Amber R. Anderson works primarily in the realm of encaustics, a technique that uses hot melted beeswax infused with pigments as its primary material. Applied to wood panels, her wax paintings are often embedded with photographic prints and drawings or layered with watercolor and other materials to create impressionistic images that swim just beneath the opaque surface. An art conservator by trade, she also makes delicate miniatures (none larger than 10 inches across) painted on objects like shells or tiny panels.
“Sketchbook practice has been a part of my repertoire that began at age 10,” Anderson says. “Translating fleeting moments into image is an essential component of my recording process to understanding foreign landscapes and systems while I am traveling working in the field. Later, when working in studio practice the sketches recall muscle memory and the feeling of a moment, or simplified impression formerly captured in real time.”
“My sketchbook entries often contain written information of conceptual ideas, or molecular chemistry notation when thinking about environmental issues and solutions,” says Anderson. “While I studied chemistry, molecular drawings were considered a sketchbook record permissible as evidence in the court of law. I now hold my sketchbooks to the same scrutiny as my chemistry lab books—a strictness for truth while recording moments of time is mandatory.”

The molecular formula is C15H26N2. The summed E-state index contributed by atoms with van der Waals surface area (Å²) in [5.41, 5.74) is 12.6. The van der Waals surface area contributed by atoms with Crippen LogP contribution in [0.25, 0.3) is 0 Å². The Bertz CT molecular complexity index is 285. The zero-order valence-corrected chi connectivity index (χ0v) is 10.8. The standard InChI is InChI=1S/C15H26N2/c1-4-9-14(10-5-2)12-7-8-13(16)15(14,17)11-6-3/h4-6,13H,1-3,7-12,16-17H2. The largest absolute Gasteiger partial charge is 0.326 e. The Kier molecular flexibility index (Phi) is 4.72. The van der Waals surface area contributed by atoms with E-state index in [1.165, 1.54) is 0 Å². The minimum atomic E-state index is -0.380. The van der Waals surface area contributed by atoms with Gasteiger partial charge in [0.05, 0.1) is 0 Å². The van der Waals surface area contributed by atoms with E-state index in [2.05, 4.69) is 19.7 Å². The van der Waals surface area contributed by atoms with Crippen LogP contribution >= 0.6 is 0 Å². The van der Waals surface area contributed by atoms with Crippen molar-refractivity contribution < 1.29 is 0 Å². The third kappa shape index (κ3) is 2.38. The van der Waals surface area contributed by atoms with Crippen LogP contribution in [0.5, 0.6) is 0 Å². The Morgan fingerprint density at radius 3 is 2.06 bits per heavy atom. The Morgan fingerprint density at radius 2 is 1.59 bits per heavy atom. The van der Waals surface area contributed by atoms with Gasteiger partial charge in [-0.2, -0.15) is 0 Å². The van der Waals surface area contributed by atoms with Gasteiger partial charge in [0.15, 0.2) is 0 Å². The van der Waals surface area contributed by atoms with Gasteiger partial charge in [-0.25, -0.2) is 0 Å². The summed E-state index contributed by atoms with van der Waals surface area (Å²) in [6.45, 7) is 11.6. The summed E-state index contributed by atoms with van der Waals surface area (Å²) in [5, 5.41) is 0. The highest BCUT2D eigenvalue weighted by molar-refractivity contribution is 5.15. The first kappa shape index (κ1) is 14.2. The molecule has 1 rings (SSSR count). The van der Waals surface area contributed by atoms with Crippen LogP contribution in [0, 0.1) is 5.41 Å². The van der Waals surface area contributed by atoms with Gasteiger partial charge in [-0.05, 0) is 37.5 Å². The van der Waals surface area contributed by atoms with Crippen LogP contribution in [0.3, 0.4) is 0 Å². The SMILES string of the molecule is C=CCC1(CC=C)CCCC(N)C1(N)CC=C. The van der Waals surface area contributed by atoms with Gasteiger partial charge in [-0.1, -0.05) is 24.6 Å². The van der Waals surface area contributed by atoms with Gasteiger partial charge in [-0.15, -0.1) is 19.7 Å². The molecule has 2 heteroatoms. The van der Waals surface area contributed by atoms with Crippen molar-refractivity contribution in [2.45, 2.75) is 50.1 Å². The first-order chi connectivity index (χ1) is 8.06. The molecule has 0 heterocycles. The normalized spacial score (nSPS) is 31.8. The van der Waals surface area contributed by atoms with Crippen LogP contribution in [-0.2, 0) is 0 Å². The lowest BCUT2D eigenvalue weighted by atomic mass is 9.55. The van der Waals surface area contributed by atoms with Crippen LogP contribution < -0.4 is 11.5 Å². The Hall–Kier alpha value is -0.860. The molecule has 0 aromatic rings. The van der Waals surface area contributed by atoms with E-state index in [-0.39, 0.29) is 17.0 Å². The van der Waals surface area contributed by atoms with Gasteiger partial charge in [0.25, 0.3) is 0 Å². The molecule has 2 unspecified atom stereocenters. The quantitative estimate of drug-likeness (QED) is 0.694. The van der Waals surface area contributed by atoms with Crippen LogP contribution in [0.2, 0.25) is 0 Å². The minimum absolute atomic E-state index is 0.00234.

“Another facet of my ongoing art practice is creating digital sketches out of my photographs that document environments,” Anderson continues, “which are deconstructed to black and white negative reductions. The digital sketches become underpaintings applied to the wood substrates of my multi-dimensional encaustic paintings. These digital sketches maintain the integrity of my discoveries and observations, which is critical to rendering sincere paintings.”